In football there are probably also about a dozen schools each season that could win it all. And only four, chosen as arbitrarily as seemingly possible, are picked. Instead of erring on the side of too many participants, the opposite tack is used.

Which is better?

Give me March Madness any day.


Gonzaga: If you can break away from trying to win your office pool – my best advice: always let your dog pick the games; his choices will have as much chance as yours – there is a whole heck of a lot to cover here. We start with this year’s selection process, which John Blanchette covers perfectly with this column. Jim Meehan checks in with the Gonzaga folks about the four seed and the Boise trip (as well as the opponents). And Kathy Plonka has a handful of photos. … Now for Memory Lane, a place the Zags have lived the past 20 years. John has 20 of them and he and Jim Meehan teamed up for an oral history of the NCAA success. … The women, who learn their NCAA fate today, have had a 12-year run of excellence, which Jim Allen takes time to examine. This season, they are hoping for a single-digit seed. … The baseball team had a good weekend in Texas. … Around the WCC, snubbed by the NCAA, Saint Mary’s will host an NIT game tomorrow. Bennett still is playing dumb on why his team wasn’t invited. … BYU is also in the NIT again and will travel to Stanford for a Wednesday game. … San Diego may not have a permanent coach, but it has a spot in the College Basketball Invitational.

WSU: The Pac-12, for the second time this decade, has only one school, Arizona, in the main field. Two teams, Arizona State and UCLA, are in the play-in games this week. The Sun Devils somehow got into the field with an RPI of 66 while UCLA did just enough (and has just enough of a national draw to its name) to get in. … The Wildcats are a top-four seed but have a pretty tough road to earn Sean Miller’s first-ever Final Four berth. … There are a handful of conference teams in the runner-up tournament, the NIT, including Washington, which is happy to keep playing. … Utah is probably disappointed not to be in the NCAAs, but the Utes say they are ready. … Oregon will host Rider this Wednesday.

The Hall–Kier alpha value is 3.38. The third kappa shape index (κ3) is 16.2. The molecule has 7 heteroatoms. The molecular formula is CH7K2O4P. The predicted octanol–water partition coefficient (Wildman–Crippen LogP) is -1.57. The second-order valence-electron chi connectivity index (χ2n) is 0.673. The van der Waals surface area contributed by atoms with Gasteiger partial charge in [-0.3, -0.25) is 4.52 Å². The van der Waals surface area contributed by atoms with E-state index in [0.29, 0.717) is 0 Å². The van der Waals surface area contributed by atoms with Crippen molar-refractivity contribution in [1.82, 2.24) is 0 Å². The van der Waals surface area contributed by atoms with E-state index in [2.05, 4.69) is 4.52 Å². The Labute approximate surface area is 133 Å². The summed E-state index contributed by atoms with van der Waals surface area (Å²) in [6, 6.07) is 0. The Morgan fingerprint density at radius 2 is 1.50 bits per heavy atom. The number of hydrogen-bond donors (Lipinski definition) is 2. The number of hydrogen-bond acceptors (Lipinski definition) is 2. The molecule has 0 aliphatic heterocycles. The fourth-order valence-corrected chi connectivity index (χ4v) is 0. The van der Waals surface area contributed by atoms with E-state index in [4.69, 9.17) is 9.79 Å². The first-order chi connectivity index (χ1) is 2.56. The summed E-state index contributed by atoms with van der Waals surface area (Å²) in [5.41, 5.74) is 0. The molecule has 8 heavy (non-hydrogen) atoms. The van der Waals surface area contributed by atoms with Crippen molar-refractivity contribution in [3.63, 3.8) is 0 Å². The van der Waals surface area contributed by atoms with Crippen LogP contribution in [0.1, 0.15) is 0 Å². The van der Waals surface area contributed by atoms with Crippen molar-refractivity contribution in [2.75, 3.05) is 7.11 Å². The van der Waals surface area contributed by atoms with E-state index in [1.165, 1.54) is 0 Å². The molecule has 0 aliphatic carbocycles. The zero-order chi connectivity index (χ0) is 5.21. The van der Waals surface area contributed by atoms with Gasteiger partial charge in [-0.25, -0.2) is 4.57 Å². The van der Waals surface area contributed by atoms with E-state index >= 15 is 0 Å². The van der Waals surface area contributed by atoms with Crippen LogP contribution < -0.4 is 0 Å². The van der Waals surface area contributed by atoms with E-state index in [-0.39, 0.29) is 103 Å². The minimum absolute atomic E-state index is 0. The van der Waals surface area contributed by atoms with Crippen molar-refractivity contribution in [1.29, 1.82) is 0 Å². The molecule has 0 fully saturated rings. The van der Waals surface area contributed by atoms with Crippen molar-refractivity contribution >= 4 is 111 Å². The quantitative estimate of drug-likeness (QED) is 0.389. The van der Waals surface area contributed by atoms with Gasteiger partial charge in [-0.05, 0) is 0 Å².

EWU: The NCAA tourney eluded the Eagles but they will return to the CBI for a third consecutive season. According to Jim Allen’s story, they are fine with that. Eastern will travel to Utah Valley for a Tuesday night game.

Idaho: One of Idaho’s great football players from the 1960s, Jerry Hendron, died last month.

Mariners: Though the M’s lost yesterday, that was overshadowed by two events: Robinson Cano leaving the game with a hamstring problem and Ichiro’s first at-bat in a Mariners’ uniform – second-time-around version.

Seahawks: Richard Sherman’s departure, part of a seismic offseason for Seattle, brings with it many questions for the franchise. … The Hawks are said to have a huge interest in a former UW tight end.


• I noticed something in the selection show’s intro yesterday. When the voiceover on TBS was saying “… from the blue bloods …” they showed a Gonzaga image. Who would have ever thought 20 years ago the Zags would be included in that category? Also, when Gonzaga’s name was mentioned for the first time three minutes into the show, a lone person in the audience clapped. One. It sounded funny. Until later …